Debt Fund CRE Loans

Using Private Lenders to Finance Commercial Real Estate
Start Your Loan Request

Private Debt Fund Loans

In recent years, a growing number of private debt funds ("private lenders") have emerged offering greater flexibility than traditional lenders. Borrowers using private lender financing are willing to accept a higher interest rate (7%+) in order to get funds more quickly because of a shorter and less strict underwriting process. Because of the higher rates, typical uses for private debt loans include closing a real estate acquisition on a demanding timeline or obtaining financing for an asset or borrower than would not be possible with a bank loan.

Bridge loans from private debt funds often have the advantage of being interest-only.  This allows the borrower to preserve cash flow from a property despite the higher interest rate.

Private debt funds fill many different niches in the lending market. This means the terms, loan amounts, rates, and maximum leverage can vary significantly. Private lenders generally prefer to specialize in certain asset types, geographies, or financing scenarios.  Finding the right loan for your funding scenario means finding the right private lender.

Loan Amount:

$1 Million - $100 Million+

Max LTV:


Typical Term:

1 - 3 years
  • Flexible underwriting
  • Quicker funding
  • Non-Recourse loans available

Pro Forma Financials
Schedule of Real Estate Owned
Personal Financial Statement (for Guarantors)
  • Varies by lender

How to Get a Private Debt Fund Loan

You can find hundreds of private lenders online, but they often have names you won't recognize. It's hard to know if you're working with a reliable partner that won't waste your time, or if it's a mortgage broker disguised as a direct lender. Furthermore, there are some lenders with a “lend to own” mentality, meaning they actually would prefer the borrower to default, because they can then take back the collateral posted (your building). You can give it a shot on your own or you can submit your loan request to StackSource. When you use StackSource, a dedicated capital advisor will help you fund your loan using our network of reliable private lenders, and we can generally negotiate a better resulting loan.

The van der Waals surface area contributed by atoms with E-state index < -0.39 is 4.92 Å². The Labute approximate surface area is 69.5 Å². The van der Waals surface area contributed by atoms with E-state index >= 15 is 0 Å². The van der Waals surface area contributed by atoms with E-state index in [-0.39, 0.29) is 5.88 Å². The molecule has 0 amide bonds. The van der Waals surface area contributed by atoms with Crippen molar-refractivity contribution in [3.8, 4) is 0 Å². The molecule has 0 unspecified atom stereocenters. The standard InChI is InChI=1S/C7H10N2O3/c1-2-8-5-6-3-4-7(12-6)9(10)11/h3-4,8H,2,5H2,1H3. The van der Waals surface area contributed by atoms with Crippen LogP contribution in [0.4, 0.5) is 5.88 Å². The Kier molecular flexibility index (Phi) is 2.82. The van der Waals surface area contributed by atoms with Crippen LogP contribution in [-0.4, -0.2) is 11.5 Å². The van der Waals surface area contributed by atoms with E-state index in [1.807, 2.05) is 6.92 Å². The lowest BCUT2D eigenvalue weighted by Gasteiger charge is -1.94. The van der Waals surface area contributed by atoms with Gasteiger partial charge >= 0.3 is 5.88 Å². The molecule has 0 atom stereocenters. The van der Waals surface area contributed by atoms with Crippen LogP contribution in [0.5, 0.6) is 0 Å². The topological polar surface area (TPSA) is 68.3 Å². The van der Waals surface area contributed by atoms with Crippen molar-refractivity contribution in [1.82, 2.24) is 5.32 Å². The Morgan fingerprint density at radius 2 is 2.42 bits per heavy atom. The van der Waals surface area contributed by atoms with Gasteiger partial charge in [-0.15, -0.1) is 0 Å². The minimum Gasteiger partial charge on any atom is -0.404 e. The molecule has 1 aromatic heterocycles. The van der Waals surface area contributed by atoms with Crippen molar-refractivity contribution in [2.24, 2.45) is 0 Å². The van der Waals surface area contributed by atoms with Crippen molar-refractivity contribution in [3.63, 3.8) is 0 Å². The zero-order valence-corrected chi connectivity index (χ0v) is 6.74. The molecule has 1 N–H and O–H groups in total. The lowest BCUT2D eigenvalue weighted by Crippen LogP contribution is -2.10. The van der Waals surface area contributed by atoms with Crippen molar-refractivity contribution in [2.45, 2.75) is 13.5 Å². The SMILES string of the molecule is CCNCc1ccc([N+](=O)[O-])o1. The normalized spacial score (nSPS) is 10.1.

Start Your Loan Request

Guide to Private Debt Fund Loan Scenarios

Acquisition Loans

Some borrowers use private lenders to fund acquisition loans. These bridge loans give the borrower the flexibility to close quickly, which is sometimes the difference between a successful deal and a missed opportunity. After closing, the borrower can look to refinance the property with other lower rate loan sources. Private lender loans are especially helpful for borrowers looking to refinance into an agency or HUD loan, which can take many months to close.

Construction Loans

Private debt funds have more flexibility than conventional lenders to finance construction loans. Private lenders are more eager to take on the risk of a construction project due to the higher interest rates they charge. Interest-only loans can be especially valuable for construction loans because the lower monthly payments means a delay in construction will be easier to manage financially.

Under-performing Assets

When trying to turn around an under-performing asset, it can be difficult to obtain financing from conventional lenders. Private lenders can provide a bridge loan while a project sponsor works to rehab a property, raise rents, and improve occupancy. After a successful turn around, the bridge loan can be refinanced at a lower rate using a traditional lender.

Unconventional Assets

Some properties may have difficulty passing a traditional underwriting process. For example, a building might be purpose-built such that it is only usable by a specific industry or tenant. Or perhaps the tenant or tenant's industry is not viewed favorably by traditional lenders. In these scenarios, property owners may be able to charge favorable rents such that they can accept the higher interest rates of a private lender loan.

Return to Loan Programs Overview

Further reading